Russia’s Crypto Rules Betray Early Hopes

Monday, January 1, 2018
By Paul Martin

by Tom Luongo
Mon, 01/01/2018

I’ve been pretty vocal about how Russia has seemingly embraced the crytpocurrency craze. In announcement after announcement this year it looked like the state apparatus in Russia under President Vladimir Putin’s direction would be at the forefront of seeing the opportunities for Russia to utilize cryptocurrencies to avoid the worst of the hostility coming from the U.S.

With the draft legislation put forth by the the Russian Ministry of Finance this week those hopes look to be dashed.

The ‘Crypto-Ruble’ we discussed at great length over the summer? Nixed.

Integrating cryptocurrencies into day-to-day Russian life? Nope.

Regulation of miners and mining as taxable profits? Yes.

In short, this draft legislation is about as hostile to cryptocurrencies as it could possibly have been. And it betrays who still has out-sized control over the Russian economy and state-apparatus.

And it has been coming for a couple of years. It finally took Putin demanding they put a draft together by the end of this year to get something from them. Deputy Finance Minister Alexei Mosieev has been very hostile to Bitcoin and the legislation is a reflection of this.

And, for the life of me, I have to wonder what he’s thinking when it is obvious that Putin wanted something far more progressive than this backwards looking bill.

For all of the talk about how Putin runs Russia with an iron fist for his own enrichment, it was he who pushed for regulations and legislation to be drafted. And for the MoF to come back with this along with the Bank of Russia’s blessing is telling.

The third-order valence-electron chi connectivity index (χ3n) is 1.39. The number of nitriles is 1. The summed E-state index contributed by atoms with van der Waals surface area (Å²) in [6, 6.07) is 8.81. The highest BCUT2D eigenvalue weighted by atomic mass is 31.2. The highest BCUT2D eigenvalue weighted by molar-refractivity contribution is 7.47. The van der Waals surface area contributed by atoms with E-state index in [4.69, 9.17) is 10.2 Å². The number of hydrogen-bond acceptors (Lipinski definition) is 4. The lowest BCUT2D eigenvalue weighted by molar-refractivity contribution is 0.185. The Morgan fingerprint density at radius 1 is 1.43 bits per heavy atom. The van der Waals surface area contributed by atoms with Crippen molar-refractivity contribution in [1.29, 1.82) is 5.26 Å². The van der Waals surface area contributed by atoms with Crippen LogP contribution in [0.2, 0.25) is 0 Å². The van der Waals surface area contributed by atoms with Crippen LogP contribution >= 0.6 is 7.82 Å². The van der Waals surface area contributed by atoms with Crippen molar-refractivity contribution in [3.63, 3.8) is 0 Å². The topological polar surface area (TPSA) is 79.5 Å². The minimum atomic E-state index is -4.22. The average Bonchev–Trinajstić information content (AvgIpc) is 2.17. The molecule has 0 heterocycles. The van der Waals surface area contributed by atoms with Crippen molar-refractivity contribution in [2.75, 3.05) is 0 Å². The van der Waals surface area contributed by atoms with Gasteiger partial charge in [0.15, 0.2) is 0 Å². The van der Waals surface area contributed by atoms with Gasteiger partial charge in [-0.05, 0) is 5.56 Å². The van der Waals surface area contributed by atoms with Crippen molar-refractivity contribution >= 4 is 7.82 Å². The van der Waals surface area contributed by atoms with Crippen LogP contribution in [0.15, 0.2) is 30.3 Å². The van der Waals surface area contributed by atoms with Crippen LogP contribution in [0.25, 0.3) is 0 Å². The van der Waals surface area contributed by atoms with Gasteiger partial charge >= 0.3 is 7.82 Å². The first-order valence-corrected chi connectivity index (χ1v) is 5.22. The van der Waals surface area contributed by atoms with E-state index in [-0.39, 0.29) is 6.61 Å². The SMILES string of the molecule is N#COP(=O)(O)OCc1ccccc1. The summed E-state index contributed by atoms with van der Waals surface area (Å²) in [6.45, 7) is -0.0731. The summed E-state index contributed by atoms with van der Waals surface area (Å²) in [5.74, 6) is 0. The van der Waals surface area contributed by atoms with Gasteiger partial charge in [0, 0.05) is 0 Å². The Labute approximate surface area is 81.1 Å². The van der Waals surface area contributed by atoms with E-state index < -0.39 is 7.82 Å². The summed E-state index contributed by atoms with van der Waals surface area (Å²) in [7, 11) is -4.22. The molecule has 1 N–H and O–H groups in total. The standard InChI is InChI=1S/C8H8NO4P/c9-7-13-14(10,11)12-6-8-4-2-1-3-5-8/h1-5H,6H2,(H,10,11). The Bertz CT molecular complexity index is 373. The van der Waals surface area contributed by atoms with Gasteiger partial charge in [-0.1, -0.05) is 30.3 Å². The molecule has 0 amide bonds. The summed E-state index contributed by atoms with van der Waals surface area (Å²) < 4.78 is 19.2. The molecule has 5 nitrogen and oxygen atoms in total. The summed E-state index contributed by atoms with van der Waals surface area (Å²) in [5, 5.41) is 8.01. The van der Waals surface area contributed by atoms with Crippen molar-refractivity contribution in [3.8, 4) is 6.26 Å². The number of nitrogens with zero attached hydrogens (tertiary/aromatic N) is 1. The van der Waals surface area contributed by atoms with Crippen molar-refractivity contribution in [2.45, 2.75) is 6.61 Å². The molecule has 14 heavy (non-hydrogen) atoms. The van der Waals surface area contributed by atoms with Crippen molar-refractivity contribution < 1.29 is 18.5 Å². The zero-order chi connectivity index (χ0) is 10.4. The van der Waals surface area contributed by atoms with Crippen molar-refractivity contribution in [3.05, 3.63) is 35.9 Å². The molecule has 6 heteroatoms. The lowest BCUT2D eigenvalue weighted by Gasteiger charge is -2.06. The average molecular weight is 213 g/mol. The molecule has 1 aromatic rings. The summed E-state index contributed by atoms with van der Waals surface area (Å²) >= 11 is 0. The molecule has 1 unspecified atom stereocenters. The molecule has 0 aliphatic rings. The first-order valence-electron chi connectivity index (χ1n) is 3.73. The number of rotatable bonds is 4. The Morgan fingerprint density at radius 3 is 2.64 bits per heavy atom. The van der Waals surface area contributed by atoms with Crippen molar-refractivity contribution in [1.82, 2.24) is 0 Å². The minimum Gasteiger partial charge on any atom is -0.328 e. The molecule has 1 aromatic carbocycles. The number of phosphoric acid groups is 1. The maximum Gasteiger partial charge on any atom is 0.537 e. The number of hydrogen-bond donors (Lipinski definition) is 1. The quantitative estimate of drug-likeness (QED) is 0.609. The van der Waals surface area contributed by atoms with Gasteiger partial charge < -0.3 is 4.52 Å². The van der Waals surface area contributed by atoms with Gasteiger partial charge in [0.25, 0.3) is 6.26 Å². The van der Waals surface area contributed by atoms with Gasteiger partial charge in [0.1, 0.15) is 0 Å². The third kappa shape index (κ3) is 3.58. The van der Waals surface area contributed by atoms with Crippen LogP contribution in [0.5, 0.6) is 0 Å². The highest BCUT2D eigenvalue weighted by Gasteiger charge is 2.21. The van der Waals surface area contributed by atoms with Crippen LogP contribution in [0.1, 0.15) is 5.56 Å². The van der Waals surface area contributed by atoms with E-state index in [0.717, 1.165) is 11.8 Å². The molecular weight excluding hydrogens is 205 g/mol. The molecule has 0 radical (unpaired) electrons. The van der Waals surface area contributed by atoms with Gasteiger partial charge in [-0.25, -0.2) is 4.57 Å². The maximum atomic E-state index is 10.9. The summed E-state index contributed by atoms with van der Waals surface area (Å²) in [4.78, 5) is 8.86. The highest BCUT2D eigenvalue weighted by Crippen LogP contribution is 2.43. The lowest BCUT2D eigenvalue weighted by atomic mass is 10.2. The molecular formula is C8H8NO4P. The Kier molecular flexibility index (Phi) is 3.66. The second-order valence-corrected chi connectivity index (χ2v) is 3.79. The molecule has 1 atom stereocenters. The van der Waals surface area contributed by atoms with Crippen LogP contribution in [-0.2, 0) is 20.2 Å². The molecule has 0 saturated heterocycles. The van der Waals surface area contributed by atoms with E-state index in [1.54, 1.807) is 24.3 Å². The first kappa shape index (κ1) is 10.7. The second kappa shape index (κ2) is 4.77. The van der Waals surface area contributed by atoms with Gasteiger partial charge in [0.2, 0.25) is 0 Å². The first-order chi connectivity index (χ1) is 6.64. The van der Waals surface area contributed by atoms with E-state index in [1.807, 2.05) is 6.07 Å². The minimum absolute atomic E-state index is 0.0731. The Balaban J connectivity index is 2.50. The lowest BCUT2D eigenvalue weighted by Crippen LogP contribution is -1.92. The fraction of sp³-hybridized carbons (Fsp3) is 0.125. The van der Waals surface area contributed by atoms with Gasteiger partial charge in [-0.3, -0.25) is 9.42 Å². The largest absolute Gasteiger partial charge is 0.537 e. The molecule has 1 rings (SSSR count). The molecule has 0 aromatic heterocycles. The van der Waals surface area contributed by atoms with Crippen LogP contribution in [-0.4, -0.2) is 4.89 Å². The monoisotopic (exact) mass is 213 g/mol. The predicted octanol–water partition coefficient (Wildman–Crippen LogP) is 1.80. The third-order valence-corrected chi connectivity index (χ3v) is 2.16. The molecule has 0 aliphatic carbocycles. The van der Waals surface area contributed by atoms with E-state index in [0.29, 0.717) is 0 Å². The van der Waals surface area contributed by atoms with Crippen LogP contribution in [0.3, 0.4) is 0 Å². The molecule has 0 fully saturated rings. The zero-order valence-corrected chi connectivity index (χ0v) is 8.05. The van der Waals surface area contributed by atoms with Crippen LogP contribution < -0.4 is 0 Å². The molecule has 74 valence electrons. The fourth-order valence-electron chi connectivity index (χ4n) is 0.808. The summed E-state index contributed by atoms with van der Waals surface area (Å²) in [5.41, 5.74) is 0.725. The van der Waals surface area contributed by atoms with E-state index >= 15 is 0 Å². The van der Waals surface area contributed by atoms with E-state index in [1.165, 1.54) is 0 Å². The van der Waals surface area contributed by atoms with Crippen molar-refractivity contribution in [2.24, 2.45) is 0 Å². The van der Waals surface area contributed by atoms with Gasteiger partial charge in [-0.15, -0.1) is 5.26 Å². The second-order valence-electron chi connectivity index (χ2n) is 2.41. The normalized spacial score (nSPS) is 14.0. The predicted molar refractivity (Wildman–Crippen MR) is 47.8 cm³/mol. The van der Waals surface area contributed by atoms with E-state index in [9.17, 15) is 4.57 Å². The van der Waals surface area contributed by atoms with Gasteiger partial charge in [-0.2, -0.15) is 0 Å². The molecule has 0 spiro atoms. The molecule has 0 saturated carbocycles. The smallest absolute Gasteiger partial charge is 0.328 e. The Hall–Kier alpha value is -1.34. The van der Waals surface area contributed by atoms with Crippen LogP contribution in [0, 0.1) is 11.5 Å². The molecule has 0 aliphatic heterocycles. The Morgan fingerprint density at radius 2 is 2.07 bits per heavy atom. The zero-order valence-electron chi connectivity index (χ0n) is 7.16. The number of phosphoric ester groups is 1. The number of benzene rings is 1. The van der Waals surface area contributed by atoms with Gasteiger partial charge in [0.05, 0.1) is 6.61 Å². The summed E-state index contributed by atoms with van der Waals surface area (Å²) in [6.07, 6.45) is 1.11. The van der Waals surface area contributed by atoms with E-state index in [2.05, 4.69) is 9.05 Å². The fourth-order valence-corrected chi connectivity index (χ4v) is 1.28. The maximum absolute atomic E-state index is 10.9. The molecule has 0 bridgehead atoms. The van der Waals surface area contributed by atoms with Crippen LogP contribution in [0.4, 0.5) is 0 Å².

I’ve always heard that it is the Russian banking system and the politicians connected to it that are the real Fifth Column within Russia that Putin has yet to get under full control. The Bank of Russia’s adherence to IMF-style austerity in the wake of the ruble crisis in 2014 has made this clear.

Bank of Russia President Elvira Nabullina had to be privately dressed down (I suspect) by Putin himself in March before she would finally relent and begin lowering interest rates from 10% which were obviously strangling the Russian economy.

Today rates stand at 7.75% and they are still way too high, if the Russian yield curve is any indication.

It’s almost like the Bank of Russia is trying to keep the Russian economy puttering along on the edge of recession in the lead up to March’s elections.

These draft rules on cryptocurrencies were obviously put together by backwards-thinking oligarchs who owe their allegiance more to Wall St. and The Square Mile than they do Russia.

To give you an idea of how stupid these rules are. Russians would be allowed to own cryptocurrencies but they wouldn’t be allowed to use them for anything. They obviously want to protect the status of the ruble as the only settlement currency but at the same time the biggest issue in Russia is the existence of a parallel dollar-based banking system.

The Rest…HERE

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